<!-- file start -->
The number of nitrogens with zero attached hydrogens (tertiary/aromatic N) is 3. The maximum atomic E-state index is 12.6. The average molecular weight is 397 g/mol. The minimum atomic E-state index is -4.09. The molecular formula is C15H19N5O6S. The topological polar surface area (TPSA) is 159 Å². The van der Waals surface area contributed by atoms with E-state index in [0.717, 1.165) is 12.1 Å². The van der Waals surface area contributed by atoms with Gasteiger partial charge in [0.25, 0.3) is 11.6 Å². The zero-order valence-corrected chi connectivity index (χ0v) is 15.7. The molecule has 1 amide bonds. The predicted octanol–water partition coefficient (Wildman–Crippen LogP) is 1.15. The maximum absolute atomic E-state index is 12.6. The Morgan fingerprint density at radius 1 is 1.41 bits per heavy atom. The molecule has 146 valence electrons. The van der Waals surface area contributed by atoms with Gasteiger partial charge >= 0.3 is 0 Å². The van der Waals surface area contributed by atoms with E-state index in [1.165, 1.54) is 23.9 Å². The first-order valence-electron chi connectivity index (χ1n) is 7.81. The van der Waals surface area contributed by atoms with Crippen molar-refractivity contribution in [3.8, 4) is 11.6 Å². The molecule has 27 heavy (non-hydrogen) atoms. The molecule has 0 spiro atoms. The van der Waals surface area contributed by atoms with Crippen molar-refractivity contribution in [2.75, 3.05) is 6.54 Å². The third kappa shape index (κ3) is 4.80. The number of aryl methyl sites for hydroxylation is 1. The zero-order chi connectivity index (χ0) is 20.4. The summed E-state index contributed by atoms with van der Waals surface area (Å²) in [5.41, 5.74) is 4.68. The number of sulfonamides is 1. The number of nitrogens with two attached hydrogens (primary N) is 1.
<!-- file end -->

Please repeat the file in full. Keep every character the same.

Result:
The number of nitrogens with zero attached hydrogens (tertiary/aromatic N) is 3. The maximum atomic E-state index is 12.6. The average molecular weight is 397 g/mol. The minimum atomic E-state index is -4.09. The molecular formula is C15H19N5O6S. The topological polar surface area (TPSA) is 159 Å². The van der Waals surface area contributed by atoms with E-state index in [0.717, 1.165) is 12.1 Å². The van der Waals surface area contributed by atoms with Gasteiger partial charge in [0.25, 0.3) is 11.6 Å². The zero-order valence-corrected chi connectivity index (χ0v) is 15.7. The molecule has 1 amide bonds. The predicted octanol–water partition coefficient (Wildman–Crippen LogP) is 1.15. The maximum absolute atomic E-state index is 12.6. The Morgan fingerprint density at radius 1 is 1.41 bits per heavy atom. The molecule has 146 valence electrons. The van der Waals surface area contributed by atoms with Gasteiger partial charge >= 0.3 is 0 Å². The van der Waals surface area contributed by atoms with E-state index in [1.165, 1.54) is 23.9 Å². The first-order valence-electron chi connectivity index (χ1n) is 7.81. The van der Waals surface area contributed by atoms with Crippen molar-refractivity contribution in [3.8, 4) is 11.6 Å². The molecule has 27 heavy (non-hydrogen) atoms. The molecule has 0 spiro atoms. The van der Waals surface area contributed by atoms with Crippen molar-refractivity contribution in [2.75, 3.05) is 6.54 Å². The third kappa shape index (κ3) is 4.80. The number of aryl methyl sites for hydroxylation is 1. The zero-order chi connectivity index (χ0) is 20.4. The summed E-state index contributed by atoms with van der Waals surface area (Å²) in [5.41, 5.74) is 4.68. The number of sulfonamides is 1. The number of nitrogens with two attached hydrogens (primary N) is 1.